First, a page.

The next morning, I see another house sit in Southern California pop up. This one is for two and a half weeks, in Costa Mesa, with a young dog. The drive is about 7 hours from Fairfax and the temperature 10 degrees Fahrenheit warmer than Northern California and 20 degrees more than Northern Washington. I apply, feeling a bit guilty towards the people we have a conversation with at 2pm. That’s it for house sitting applications, though. We hope one of the warmer ones will work out for us. The competition is fierce.
When we talk to the friendly owners of the house in Washington, we immediately clear up the air about having applied for house sits in California as well. While a bit shocked at first, they understand the process a little better after we explain how most owners and sitters approach the opportunities and interactions. We hit it off with the couple – they are sailors as well – and they would really like us to take care of their lovely home and cute dogs. “Of course, we would like you to choose us, but the ball is in your court,” they say, after I tell them we would like to have a few days to see if we hear back about our other applications. Usually, the ball is never in our court, but always with the home owners, who have a selection of applicants to pick from.
By evening, the owner in San Francisco writes that we are #2 of his choices, with candidate #1 visiting him in person the following day. He would get back to us if that person would not work out. He remains mute.
The owner of the multi-million-dollar villa in Huntington Beach writes back “Gosh guys, we have a lot in common. I love it! The only dilemma is whoever was going to house sit would be sleeping in our guest bedroom, which has a trundle bed, full size on top and the pull out is a twin so kinda small for a couple unless you guys are short and skinny haha.” I found this answer strange (how can we have anything in common with rich people?) and even a bit suspicious. With so many fancy bedrooms, why do they want us to sleep in a trundle-bed? Nevertheless, after writing back that this is not a deal-breaker, we never hear back from him.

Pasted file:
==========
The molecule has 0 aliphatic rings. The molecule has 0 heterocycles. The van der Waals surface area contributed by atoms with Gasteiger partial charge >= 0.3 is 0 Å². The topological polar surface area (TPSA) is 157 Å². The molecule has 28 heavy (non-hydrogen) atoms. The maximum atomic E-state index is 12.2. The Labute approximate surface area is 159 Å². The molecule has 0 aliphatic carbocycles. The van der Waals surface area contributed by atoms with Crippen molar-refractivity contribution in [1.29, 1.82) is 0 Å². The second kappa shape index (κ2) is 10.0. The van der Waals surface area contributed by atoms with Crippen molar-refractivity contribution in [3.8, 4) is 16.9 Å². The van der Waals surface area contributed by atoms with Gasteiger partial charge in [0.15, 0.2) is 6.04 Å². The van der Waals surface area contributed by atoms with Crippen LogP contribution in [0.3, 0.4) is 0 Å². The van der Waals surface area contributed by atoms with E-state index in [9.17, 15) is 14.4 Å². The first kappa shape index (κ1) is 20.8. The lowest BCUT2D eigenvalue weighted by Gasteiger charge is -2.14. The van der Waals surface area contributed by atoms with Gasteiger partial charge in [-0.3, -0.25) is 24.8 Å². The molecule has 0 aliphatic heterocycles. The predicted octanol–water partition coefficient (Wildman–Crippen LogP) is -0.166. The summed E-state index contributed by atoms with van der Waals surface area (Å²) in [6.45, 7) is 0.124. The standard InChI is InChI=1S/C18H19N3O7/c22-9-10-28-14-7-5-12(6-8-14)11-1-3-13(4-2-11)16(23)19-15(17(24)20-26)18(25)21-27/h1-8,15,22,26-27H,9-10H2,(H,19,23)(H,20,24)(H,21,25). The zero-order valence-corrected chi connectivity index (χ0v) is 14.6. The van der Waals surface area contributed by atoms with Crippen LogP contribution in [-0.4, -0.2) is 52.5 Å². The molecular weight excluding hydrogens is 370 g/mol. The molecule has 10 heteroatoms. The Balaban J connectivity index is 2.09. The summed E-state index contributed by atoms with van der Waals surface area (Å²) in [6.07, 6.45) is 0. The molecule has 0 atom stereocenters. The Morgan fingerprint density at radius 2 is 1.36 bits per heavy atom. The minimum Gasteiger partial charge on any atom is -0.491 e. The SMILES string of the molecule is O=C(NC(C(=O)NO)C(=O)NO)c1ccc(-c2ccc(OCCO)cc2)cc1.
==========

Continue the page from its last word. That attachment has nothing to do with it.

We also receive a reply from the woman in Costa Mesa, who really liked our profile and lets us know she is considering us. The following day, we have a positive Skype conversation with her. After emailing her some references of previous sits, she writes that she would really like us to take care of seven-month-old Jaxx and that she will confirm us on the site as her sitters, if we are ready to commit.
Mark and I think and talk about the sit in Washington and the nice people we met over the phone. We feel bad disappointing them. “Sometimes, we have to think about ourselves,” Mark sighs. “I know,” I respond. The prospect of warmer weather, the opportunity to meet friends in San Diego and extend our time in Southern California a bit, and a shorter drive guides me to send an affirmative email to Costa Mesa. Then, I write a longer, more personal one to Washington, and can barely sleep that night.
Luckily, the couple understands. Who would not prefer winter in Southern California as opposed to Washington? We remain friends and help them find another sitter. Weeks later, we make the home owner and her sweetheart of a pup happy in Southern California. And that is how we got here, right now, with Jaxx! 🙂
(The links for the potential house sits in this post bring you to their initial listings, to get an idea about what we find online and how we decide which ones to apply for.)
Have you ever been in a situation where you felt “selfish” about a choice? Which house sit would you have picked and why?